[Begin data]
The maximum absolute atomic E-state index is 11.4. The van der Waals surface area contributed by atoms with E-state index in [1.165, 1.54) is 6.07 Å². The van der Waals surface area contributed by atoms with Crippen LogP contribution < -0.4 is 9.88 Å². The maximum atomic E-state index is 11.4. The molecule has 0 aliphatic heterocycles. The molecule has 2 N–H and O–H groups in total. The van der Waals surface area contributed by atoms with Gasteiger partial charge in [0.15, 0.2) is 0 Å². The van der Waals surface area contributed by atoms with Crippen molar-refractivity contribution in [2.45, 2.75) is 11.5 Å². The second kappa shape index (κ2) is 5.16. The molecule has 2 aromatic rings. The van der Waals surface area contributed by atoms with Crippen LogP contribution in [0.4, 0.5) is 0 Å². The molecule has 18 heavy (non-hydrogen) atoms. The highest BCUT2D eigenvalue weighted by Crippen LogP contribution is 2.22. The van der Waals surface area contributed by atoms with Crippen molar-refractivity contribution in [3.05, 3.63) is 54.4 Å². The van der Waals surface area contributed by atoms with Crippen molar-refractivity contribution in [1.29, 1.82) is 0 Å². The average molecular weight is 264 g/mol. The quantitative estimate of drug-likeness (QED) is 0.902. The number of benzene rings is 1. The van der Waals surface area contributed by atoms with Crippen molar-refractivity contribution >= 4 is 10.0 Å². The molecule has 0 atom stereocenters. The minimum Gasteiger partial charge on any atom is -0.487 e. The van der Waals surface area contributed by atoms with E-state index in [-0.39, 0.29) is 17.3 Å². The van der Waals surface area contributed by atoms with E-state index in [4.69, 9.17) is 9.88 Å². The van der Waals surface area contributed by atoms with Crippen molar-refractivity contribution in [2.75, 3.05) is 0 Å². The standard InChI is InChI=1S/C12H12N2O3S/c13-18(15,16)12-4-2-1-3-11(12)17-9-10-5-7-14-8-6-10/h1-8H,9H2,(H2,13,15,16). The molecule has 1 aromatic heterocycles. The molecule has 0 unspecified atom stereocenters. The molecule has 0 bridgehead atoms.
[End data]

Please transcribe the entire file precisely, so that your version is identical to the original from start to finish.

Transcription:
The maximum absolute atomic E-state index is 11.4. The van der Waals surface area contributed by atoms with E-state index in [1.165, 1.54) is 6.07 Å². The van der Waals surface area contributed by atoms with Crippen LogP contribution < -0.4 is 9.88 Å². The maximum atomic E-state index is 11.4. The molecule has 0 aliphatic heterocycles. The molecule has 2 N–H and O–H groups in total. The van der Waals surface area contributed by atoms with Gasteiger partial charge in [0.15, 0.2) is 0 Å². The van der Waals surface area contributed by atoms with Crippen molar-refractivity contribution in [2.45, 2.75) is 11.5 Å². The second kappa shape index (κ2) is 5.16. The molecule has 2 aromatic rings. The van der Waals surface area contributed by atoms with Crippen LogP contribution in [0.4, 0.5) is 0 Å². The molecule has 18 heavy (non-hydrogen) atoms. The highest BCUT2D eigenvalue weighted by Crippen LogP contribution is 2.22. The van der Waals surface area contributed by atoms with Crippen molar-refractivity contribution in [3.05, 3.63) is 54.4 Å². The van der Waals surface area contributed by atoms with Crippen molar-refractivity contribution in [1.29, 1.82) is 0 Å². The average molecular weight is 264 g/mol. The quantitative estimate of drug-likeness (QED) is 0.902. The number of benzene rings is 1. The van der Waals surface area contributed by atoms with Crippen molar-refractivity contribution >= 4 is 10.0 Å². The molecule has 0 atom stereocenters. The minimum Gasteiger partial charge on any atom is -0.487 e. The van der Waals surface area contributed by atoms with E-state index in [-0.39, 0.29) is 17.3 Å². The van der Waals surface area contributed by atoms with E-state index in [4.69, 9.17) is 9.88 Å². The van der Waals surface area contributed by atoms with Crippen molar-refractivity contribution in [2.75, 3.05) is 0 Å². The standard InChI is InChI=1S/C12H12N2O3S/c13-18(15,16)12-4-2-1-3-11(12)17-9-10-5-7-14-8-6-10/h1-8H,9H2,(H2,13,15,16). The molecule has 1 aromatic heterocycles. The molecule has 0 unspecified atom stereocenters. The molecule has 0 bridgehead atoms.